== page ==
Professor Alexandra Davatzes recently published her findings discussing a rock she discovered on a 2003 trip to South Africa that showed evidence of plate tectonics predating previous similar discoveries by millions of years.
An assistant professor in the earth and environmental sciences department, Davatzes came to Temple in 2008 and studies astrobiology, the study of the origin of life in the universe.
Davatzes’ published research, titled “Paleoarchean ocean crust and mantle excavated by meteor impact: Insight into early crustal processes and tectonics,” was featured in the July 2014 edition of Geology, a science journal.
“Everything we know about [the subject] is from such a limited data set,” Davatzes said. “We are piecing together what life was like 3.5 billion years ago.”
Davatzes splits her time between teaching during the academic year and traveling to South Africa and Australia – two places known to have the oldest preserved rocks available on Earth.
“Earlier work says the oxygen level in the atmosphere was incredibly low,” Davatzes said. “We would not be able to survive.”
Davatzes knew what she was looking for nine years ago in South Africa when she found the rock that spurred interest in her research on ocean crust and plate tectonics.
It wasn’t until 2012, however, that Davatzes applied a geochemical analysis used on one of her more recent finds to the rock she brought back in 2003.
Davatzes said that she was surprised to find that the rock models were very simple and the rock was very much like our modern oceanic rock. With this information, Davatzes and her team were able to conclude that plate tectonics must have been active at the time of the rock’s origin.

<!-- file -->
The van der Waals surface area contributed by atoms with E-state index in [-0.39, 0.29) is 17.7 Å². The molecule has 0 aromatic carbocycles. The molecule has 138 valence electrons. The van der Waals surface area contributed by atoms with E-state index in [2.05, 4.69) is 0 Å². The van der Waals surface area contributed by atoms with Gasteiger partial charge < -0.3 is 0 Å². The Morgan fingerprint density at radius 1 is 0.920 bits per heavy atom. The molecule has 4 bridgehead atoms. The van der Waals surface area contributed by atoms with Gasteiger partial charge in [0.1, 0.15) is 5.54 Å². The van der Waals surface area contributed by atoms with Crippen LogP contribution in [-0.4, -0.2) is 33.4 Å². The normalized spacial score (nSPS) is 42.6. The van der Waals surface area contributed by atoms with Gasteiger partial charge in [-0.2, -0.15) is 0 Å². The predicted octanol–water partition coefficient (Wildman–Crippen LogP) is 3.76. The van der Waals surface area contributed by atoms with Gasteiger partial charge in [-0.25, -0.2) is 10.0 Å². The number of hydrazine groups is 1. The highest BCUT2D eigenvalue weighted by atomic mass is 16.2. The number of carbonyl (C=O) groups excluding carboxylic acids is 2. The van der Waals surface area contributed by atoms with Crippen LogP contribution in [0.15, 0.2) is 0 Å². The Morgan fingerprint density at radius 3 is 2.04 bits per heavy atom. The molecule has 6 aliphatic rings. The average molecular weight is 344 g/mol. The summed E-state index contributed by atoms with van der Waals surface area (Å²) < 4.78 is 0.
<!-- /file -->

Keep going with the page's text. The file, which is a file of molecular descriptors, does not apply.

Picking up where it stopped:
Information about this rock clues researchers, like Davatzes, to the role plate tectonics played in the formation of the earth’s surface as it is today, and for the future, as these elements are critical for human life to remain.
Davatzes explained that studying the Earth’s rocks and other parts of the universe – especially Mars – is like examining how a human is the sum of their life experiences.
Davatzes said she believes that knowledge of how other planets and their surfaces have evolved over time might help scientists predict Earth’s evolution.
“I’m interested in how we think and know how the Earth has grown and what that will tell us about the future,” Davatzes said.
Scientists started collecting research about plate tectonics in the mid-1900s, leaving a vast amount of information literally at the bottom of the ocean.
“Trying to piece together information about 3.5 billion years ago is challenging, but that’s what makes it fun,” Davatzes said.
Paige Gross can be reached at email@example.com and on twitter @By_paigegross